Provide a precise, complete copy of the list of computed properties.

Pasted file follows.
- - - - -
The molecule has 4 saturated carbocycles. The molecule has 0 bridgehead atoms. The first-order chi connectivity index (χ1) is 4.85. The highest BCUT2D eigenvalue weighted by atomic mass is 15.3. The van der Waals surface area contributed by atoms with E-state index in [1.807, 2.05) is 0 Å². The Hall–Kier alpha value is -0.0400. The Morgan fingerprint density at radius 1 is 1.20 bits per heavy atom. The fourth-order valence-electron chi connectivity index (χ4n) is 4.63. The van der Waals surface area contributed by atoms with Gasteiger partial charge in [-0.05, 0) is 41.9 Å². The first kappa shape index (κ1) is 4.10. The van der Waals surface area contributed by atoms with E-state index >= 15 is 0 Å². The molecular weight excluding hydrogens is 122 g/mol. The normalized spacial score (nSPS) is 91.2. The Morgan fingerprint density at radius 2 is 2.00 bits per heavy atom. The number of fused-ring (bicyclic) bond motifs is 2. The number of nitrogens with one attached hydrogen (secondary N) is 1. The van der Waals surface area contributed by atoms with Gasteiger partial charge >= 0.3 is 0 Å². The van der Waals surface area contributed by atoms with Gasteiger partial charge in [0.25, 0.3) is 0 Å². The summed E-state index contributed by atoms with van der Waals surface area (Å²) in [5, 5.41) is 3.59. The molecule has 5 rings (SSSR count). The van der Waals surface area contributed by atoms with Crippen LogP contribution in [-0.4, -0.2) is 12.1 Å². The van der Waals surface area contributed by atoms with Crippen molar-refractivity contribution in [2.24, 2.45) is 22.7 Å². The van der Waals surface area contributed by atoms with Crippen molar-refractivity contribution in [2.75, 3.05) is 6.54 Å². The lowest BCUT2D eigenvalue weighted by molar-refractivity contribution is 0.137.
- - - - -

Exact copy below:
The molecule has 4 saturated carbocycles. The molecule has 0 bridgehead atoms. The first-order chi connectivity index (χ1) is 4.85. The highest BCUT2D eigenvalue weighted by atomic mass is 15.3. The van der Waals surface area contributed by atoms with E-state index in [1.807, 2.05) is 0 Å². The Hall–Kier alpha value is -0.0400. The Morgan fingerprint density at radius 1 is 1.20 bits per heavy atom. The fourth-order valence-electron chi connectivity index (χ4n) is 4.63. The van der Waals surface area contributed by atoms with Gasteiger partial charge in [-0.05, 0) is 41.9 Å². The first kappa shape index (κ1) is 4.10. The van der Waals surface area contributed by atoms with E-state index >= 15 is 0 Å². The molecular weight excluding hydrogens is 122 g/mol. The normalized spacial score (nSPS) is 91.2. The Morgan fingerprint density at radius 2 is 2.00 bits per heavy atom. The number of fused-ring (bicyclic) bond motifs is 2. The number of nitrogens with one attached hydrogen (secondary N) is 1. The van der Waals surface area contributed by atoms with Gasteiger partial charge >= 0.3 is 0 Å². The van der Waals surface area contributed by atoms with Gasteiger partial charge in [0.25, 0.3) is 0 Å². The summed E-state index contributed by atoms with van der Waals surface area (Å²) in [5, 5.41) is 3.59. The molecule has 5 rings (SSSR count). The van der Waals surface area contributed by atoms with Crippen LogP contribution in [-0.4, -0.2) is 12.1 Å². The van der Waals surface area contributed by atoms with Crippen molar-refractivity contribution in [2.24, 2.45) is 22.7 Å². The van der Waals surface area contributed by atoms with Crippen molar-refractivity contribution in [2.75, 3.05) is 6.54 Å². The lowest BCUT2D eigenvalue weighted by molar-refractivity contribution is 0.137.